An epistemological problem for minimalist views about composition

Synthese 199 (3-4):9649-9668 (2021)
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Abstract

Some philosophers accept what I call minimalist views about composition. They either deny that composition ever occurs, or they only allow that composition occurs when some things are taken up into a life. While minimalists often take their views to be somewhat revisionary, they usually want to distinguish their views from truly radical views such as the view that there is no external world at all. They often do this by noting that, although they don’t believe that there are tables, chairs, or planets, they do believe that there are mereological simples arranged tablewise, chairwise, and planetwise. In this paper, I appeal to the nature of perceptual experience to present a problem for this move. I contend that, given some plausible assumptions, compositional minimalists cannot consistently maintain that they are justified in their minimalism and justified in believing propositions about the arrangements of mereological simples. I will argue that this commits such minimalists to external world skepticism.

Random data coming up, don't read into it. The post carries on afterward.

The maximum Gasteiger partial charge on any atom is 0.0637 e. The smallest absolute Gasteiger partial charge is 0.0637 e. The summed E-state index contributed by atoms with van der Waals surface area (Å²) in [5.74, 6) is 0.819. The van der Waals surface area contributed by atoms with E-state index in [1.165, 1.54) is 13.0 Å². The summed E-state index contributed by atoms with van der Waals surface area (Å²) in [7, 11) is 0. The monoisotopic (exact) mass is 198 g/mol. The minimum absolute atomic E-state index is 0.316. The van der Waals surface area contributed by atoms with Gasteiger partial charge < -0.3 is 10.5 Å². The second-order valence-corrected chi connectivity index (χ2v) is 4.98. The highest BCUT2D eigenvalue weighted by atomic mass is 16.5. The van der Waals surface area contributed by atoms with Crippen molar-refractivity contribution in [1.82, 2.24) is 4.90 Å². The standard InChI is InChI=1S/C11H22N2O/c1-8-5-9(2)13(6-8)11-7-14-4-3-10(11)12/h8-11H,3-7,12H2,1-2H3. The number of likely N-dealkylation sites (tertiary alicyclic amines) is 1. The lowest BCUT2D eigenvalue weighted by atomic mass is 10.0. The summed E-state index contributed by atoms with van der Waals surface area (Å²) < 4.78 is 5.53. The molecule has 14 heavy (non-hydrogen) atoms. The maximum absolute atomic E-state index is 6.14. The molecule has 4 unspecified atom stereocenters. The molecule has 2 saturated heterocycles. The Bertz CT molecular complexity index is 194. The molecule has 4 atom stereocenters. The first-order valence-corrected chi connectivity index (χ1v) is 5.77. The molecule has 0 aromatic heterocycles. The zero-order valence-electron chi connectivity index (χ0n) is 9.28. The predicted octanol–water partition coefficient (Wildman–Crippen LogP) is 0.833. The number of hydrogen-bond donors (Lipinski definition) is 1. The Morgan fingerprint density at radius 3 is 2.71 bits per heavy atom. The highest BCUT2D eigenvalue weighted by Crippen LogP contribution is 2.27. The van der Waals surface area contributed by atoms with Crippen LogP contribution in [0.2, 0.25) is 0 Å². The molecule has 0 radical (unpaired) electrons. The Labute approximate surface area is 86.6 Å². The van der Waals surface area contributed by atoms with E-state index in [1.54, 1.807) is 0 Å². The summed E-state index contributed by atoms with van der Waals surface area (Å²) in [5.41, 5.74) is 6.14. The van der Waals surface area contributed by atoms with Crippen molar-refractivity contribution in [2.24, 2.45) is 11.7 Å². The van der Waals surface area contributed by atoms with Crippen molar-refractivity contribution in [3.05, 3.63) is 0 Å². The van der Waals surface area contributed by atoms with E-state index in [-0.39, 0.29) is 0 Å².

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Dean Da Vee
California Polytechnic State University, San Luis Obispo

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References found in this work

Material beings.Peter Van Inwagen - 1990 - Ithaca: Cornell University Press.
Scientific Realism and the Plasticity of Mind.Paul M. Churchland - 1979 - New York: Cambridge University Press.
Physicalism, or Something Near Enough.Jaegwon Kim - 2005 - Princeton University Press.
Scientific Realism and the Plasticity of Mind.Paul M. Churchland (ed.) - 1979 - New York: Cambridge University Press.
Objects: Nothing Out of the Ordinary.Daniel Z. Korman - 2015 - New York, NY: Oxford University Press UK. Edited by Dana Zemack.

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